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CIMIT Names Leaders, Outlines Goals of New Inhalation Technology Program
Presentation at Forum is Feb. 3, Funding Proposals To Be Sought
CIMIT has announced the leaders and direction of its new Inhalation Technology Program, which has the goal of becoming the world’s leading resource in the research and treatment of serious respiratory conditions and in the use of the respiratory tract for administration of therapeutic agents throughout the body. This ambitious program is made possible by a $1.5 million gift from France’s Air Liquide, a world leader in industrial and medical gases.
CIMIT Executive Director John Parrish, MD, said that the co-leaders are Augustine Choi, MD, of Brigham and Women’s Hospital, and José G. Venegas, PhD, of Massachusetts General Hospital (MGH). Associate leader is Jussi Saukkonen, MD, of Boston Medical Center and the West Roxbury Veterans Administration Medical Center (VAMC).
The Inhalation Technology program will be introduced at the CIMIT Forum, on Tuesday, Feb. 3, from 4 to 6 PM. The event will be at Simches Research Center, 185 Cambridge St., Boston. Admission is free, and registration is not required.
Dr. Choi will be the point person for the Program. He is Chief of Pulmonary and Critical Care Medicine, at Brigham and Women’s Hospital. Previously, he was at University of Pittsburgh, Yale University and Johns Hopkins University. His lab has made seminal observations that inhaled carbon monoxide can confer protection of cells in pre-clinical models of lung disease and severe infections. He will provide outstanding leadership and enthusiasm to this initiative.
Dr. Venegas brings the bioengineering and pulmonary physiology perspectives to the program. He currently is an Associate Professor of Anesthesia (Bioengineering), Harvard Medical School, and at Massachusetts General Hospital in the Department of Anesthesia and Critical Care. His research career has been devoted to studying underlying physiologic mechanisms in ARDS, COPD and asthma and developing imaging methods for quantitative assessment of pulmonary inflammation, ventilation, perfusion, intrapulmonary shunts, gas trapping and aerosol deposition. These capabilities will be critical in assessing effectiveness and optimizing the new technologies developed in the Inhalation Technology Program.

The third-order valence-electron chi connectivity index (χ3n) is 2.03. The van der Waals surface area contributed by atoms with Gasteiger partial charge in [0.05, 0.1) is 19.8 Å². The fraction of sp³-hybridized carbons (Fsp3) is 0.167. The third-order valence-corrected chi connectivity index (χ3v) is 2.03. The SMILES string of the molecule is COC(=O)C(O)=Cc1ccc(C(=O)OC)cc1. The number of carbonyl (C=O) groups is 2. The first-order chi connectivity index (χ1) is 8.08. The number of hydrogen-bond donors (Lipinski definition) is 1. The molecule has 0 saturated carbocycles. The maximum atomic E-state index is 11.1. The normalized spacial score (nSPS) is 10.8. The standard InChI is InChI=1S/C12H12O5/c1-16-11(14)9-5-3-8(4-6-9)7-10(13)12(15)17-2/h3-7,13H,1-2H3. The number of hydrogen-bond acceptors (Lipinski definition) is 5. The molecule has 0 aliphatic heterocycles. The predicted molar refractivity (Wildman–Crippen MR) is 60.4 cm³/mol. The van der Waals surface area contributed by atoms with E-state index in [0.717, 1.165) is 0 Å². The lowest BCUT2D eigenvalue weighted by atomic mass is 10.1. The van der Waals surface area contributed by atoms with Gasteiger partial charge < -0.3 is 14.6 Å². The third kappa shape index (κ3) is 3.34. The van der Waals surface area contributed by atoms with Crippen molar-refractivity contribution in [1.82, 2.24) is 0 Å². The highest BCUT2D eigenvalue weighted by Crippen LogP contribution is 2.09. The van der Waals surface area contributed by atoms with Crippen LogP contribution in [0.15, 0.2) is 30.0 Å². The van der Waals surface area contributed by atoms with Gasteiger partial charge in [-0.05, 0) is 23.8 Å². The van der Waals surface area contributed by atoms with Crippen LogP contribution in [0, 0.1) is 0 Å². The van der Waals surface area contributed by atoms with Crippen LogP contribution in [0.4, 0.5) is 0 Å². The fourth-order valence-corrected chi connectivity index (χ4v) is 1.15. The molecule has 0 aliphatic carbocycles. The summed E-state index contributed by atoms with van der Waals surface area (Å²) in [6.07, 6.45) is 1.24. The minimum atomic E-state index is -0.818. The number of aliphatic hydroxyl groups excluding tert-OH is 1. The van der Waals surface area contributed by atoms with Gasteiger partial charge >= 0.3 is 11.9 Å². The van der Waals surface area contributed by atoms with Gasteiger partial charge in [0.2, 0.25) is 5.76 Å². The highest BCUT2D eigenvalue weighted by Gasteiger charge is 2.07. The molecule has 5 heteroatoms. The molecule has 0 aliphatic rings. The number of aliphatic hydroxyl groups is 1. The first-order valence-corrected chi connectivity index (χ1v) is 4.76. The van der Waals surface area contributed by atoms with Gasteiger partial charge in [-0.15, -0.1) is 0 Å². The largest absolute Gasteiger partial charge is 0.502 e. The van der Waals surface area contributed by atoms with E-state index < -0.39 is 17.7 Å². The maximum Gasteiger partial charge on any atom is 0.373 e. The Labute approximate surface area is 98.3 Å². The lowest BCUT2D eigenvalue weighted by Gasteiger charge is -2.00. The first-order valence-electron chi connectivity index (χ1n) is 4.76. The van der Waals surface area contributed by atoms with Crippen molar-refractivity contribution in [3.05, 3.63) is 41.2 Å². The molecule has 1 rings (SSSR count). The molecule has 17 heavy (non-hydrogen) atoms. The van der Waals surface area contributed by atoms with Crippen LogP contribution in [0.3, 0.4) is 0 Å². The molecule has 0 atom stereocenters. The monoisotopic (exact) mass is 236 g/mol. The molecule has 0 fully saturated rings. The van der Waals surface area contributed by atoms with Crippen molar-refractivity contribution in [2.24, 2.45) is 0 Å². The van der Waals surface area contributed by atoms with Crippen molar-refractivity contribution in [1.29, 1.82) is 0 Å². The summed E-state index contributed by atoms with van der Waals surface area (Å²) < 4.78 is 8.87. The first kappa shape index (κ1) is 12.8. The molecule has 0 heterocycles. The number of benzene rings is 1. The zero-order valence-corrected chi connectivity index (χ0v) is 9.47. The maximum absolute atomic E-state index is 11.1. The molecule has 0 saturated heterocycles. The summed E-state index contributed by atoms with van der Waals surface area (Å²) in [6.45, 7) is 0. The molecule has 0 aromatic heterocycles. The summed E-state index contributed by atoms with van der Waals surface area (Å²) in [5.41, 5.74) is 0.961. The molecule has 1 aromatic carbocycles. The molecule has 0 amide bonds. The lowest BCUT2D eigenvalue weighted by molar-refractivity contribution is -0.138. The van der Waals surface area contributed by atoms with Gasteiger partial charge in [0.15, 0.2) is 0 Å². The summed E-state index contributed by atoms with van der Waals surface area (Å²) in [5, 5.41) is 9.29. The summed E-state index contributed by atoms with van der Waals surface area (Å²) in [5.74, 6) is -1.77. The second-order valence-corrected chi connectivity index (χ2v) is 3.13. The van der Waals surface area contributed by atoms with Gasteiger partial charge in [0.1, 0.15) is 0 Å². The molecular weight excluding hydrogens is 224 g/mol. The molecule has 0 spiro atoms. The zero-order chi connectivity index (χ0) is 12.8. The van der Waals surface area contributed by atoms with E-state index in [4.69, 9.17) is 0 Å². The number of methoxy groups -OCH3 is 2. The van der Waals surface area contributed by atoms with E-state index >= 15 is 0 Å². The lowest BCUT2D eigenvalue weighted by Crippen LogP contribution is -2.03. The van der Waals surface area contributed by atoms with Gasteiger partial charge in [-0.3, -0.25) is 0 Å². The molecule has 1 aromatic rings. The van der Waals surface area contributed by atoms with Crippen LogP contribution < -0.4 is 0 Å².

Dr. Saukkonen is the Director of the Pulmonary Clinics at the West Roxbury VAMC, is on staff at Boston Medical Center in the Department of Pulmonary, Critical Care and Allergy, with an academic appointment at Boston University. His background includes both basic immunology, and translational and clinical trials research. His experience will help the program when focusing on clinical applications of inhalation technology and in planning of clinical trials.
The Inhalation Technology Program will be seeking funding proposals from doctors and researchers with innovative ideas for improving patient care in this area. Sectors that have been identified of particular interest include sedation in the critical care setting, organ protection from tissue hypoxia, oncologic therapy, and respiratory tract disease (such as obstructive lung disease, adult respiratory distress syndrome, pulmonary hypertension, and others), as well as innovative approaches to delivery and therapy in lung regeneration, transplant medicine, infectious diseases and inflammatory conditions.
Respiratory infections are widespread
Acute respiratory infections rank as the third largest cause of death worldwide. Many of these diseases require chronic or lifelong treatment. Inhalation therapy utilizes the concept of the pulmonary “highway” as a rapid and highly effective route of drug delivery, maximizing dose to the diseased tissue while minimizing side effects in other parts of the body. Many conditions can benefit from the introduction of novel inhaled drugs for faster recovery and fewer side effects.